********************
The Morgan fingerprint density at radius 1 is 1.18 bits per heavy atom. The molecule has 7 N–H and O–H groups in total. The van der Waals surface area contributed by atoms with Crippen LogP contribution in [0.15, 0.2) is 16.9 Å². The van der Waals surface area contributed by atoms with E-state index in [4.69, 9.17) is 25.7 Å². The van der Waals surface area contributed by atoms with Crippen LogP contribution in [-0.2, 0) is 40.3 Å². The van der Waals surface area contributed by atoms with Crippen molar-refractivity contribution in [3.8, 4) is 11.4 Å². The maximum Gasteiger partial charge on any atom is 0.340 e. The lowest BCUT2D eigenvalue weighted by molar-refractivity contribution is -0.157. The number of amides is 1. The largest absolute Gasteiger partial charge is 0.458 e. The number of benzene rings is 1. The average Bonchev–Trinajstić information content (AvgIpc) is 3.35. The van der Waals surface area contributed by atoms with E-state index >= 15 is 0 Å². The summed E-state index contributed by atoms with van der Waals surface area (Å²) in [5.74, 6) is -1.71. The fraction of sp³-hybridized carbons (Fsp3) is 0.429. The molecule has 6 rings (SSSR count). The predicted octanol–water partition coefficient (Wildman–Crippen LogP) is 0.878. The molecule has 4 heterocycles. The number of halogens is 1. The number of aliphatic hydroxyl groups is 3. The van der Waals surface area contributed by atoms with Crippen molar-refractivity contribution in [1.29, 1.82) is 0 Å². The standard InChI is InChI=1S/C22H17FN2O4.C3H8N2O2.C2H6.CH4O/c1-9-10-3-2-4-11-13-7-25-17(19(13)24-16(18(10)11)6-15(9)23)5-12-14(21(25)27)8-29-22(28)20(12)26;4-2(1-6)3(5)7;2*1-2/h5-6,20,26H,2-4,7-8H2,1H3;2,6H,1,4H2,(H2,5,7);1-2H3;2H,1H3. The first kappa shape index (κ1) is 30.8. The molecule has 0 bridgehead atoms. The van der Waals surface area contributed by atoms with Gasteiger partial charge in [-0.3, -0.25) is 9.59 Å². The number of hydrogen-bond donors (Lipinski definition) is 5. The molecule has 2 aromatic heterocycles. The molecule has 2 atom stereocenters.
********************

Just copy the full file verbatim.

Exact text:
The Morgan fingerprint density at radius 1 is 1.18 bits per heavy atom. The molecule has 7 N–H and O–H groups in total. The van der Waals surface area contributed by atoms with Crippen LogP contribution in [0.15, 0.2) is 16.9 Å². The van der Waals surface area contributed by atoms with E-state index in [4.69, 9.17) is 25.7 Å². The van der Waals surface area contributed by atoms with Crippen LogP contribution in [-0.2, 0) is 40.3 Å². The van der Waals surface area contributed by atoms with Crippen molar-refractivity contribution in [3.8, 4) is 11.4 Å². The maximum Gasteiger partial charge on any atom is 0.340 e. The lowest BCUT2D eigenvalue weighted by molar-refractivity contribution is -0.157. The number of amides is 1. The largest absolute Gasteiger partial charge is 0.458 e. The number of benzene rings is 1. The average Bonchev–Trinajstić information content (AvgIpc) is 3.35. The van der Waals surface area contributed by atoms with E-state index >= 15 is 0 Å². The summed E-state index contributed by atoms with van der Waals surface area (Å²) in [5.74, 6) is -1.71. The fraction of sp³-hybridized carbons (Fsp3) is 0.429. The molecule has 6 rings (SSSR count). The predicted octanol–water partition coefficient (Wildman–Crippen LogP) is 0.878. The molecule has 4 heterocycles. The number of halogens is 1. The number of aliphatic hydroxyl groups is 3. The van der Waals surface area contributed by atoms with Crippen molar-refractivity contribution in [1.29, 1.82) is 0 Å². The standard InChI is InChI=1S/C22H17FN2O4.C3H8N2O2.C2H6.CH4O/c1-9-10-3-2-4-11-13-7-25-17(19(13)24-16(18(10)11)6-15(9)23)5-12-14(21(25)27)8-29-22(28)20(12)26;4-2(1-6)3(5)7;2*1-2/h5-6,20,26H,2-4,7-8H2,1H3;2,6H,1,4H2,(H2,5,7);1-2H3;2H,1H3. The first kappa shape index (κ1) is 30.8. The molecule has 0 bridgehead atoms. The van der Waals surface area contributed by atoms with Gasteiger partial charge in [-0.3, -0.25) is 9.59 Å². The number of hydrogen-bond donors (Lipinski definition) is 5. The molecule has 2 aromatic heterocycles. The molecule has 2 atom stereocenters.